A custom module for z-index manipulation of DOM element groups using TDD with QUnit

Shane Edwards's picture
31, Mar, 2014 by Shane Edwards

A custom module for z-index manipulation of DOM element groups using TDD with QUnit

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z-index blocks

A well tested custom module using jQuery and QUnit for testing.

TDD & using QUnit

Re-learning the very basics and having desire to start on the right foot, I chose to create a custom library that aims to solve some common user interface problems that I've faced in previous projects.

After doing a bit of research, I chose to use QUnit to employ test driven development for my project and decided to create a module that will handle z-index re-ordering that can respond to client, system or user events.

The Prototype

Writing tests can take a lot of time to do, but as I worked through the module the benefits quickly became apparent. Attaining responsive feedback from QUnit constantly kept my mind refreshed on the entirety of my implementation.

Diving shoulders-deep into code will get new features out quick and ready, but being able to easily extend them is a challenge without thorough unit testing.

The destination at the time of writing this article of the z-index module is for temporary holding, and like the rest of the code will be up for re-factoring. But what's most important is the useful friendly API that is exposed for inheriting methods that can be easily called without requiring any arguments.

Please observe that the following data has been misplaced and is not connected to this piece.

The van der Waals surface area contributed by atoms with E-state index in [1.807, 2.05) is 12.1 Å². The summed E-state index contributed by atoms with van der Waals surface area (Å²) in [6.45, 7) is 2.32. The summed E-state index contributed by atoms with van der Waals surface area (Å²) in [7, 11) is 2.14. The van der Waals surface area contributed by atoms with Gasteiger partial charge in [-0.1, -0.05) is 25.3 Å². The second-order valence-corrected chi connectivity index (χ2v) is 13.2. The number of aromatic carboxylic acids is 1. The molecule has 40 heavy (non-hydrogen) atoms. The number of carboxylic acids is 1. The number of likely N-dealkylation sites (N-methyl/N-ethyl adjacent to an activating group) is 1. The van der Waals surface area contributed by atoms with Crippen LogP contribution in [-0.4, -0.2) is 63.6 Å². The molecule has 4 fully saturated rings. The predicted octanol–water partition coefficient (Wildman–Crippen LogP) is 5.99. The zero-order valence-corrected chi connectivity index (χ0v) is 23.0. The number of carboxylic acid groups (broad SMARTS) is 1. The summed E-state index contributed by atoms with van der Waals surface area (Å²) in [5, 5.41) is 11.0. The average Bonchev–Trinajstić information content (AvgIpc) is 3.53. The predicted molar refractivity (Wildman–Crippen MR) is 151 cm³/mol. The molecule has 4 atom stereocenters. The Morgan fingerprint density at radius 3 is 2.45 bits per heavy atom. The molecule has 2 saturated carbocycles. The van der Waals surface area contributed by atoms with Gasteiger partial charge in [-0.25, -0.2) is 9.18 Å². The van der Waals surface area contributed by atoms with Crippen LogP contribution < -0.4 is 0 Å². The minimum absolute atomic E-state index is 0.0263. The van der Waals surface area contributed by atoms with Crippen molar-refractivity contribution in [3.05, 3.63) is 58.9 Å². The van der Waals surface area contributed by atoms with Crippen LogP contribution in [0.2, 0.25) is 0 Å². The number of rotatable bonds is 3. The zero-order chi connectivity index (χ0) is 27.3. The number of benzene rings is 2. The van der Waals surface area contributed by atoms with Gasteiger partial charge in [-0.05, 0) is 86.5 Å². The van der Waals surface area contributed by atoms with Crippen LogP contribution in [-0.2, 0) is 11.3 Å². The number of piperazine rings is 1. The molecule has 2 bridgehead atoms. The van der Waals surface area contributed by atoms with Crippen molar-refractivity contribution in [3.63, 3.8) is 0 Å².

Usage

The module is simple to use. It uses a custom pub/sub mediator to subscribe a collection of elements to a common group. It currently only takes a single argument on subscription, but this I'll look to change to accept either an array or x number of arguments after the first for HTML elements.

Product

The inherited methods from the subscription allow individual siblings to change their z-index properties to highest or lowest, based on the group they were subscribed to using the very simple methods 'toFront' and 'toBack'. The module abstractly handles all the behind-the-scenes work.

Summary

The module isn't conventional pub/sub as there aren't observers in the module, just registered elements. Due to the nature of this use-case I think using anything more complicated than this would be overkill.

As mentioned, the source code referenced in this article is intended to initiate discussions on the topic of TDD, Unit testing and generally how to structure code correctly. And any suggestions are very welcome. I've introduced myself to alot of new developments in the JavaScript world lately and I'm certain I won't get it right first time, TDD encourages you not to.

Source Code: https://github.com/saedwards/_JS_DEV

Run: Tests/Source/Utils/utils.html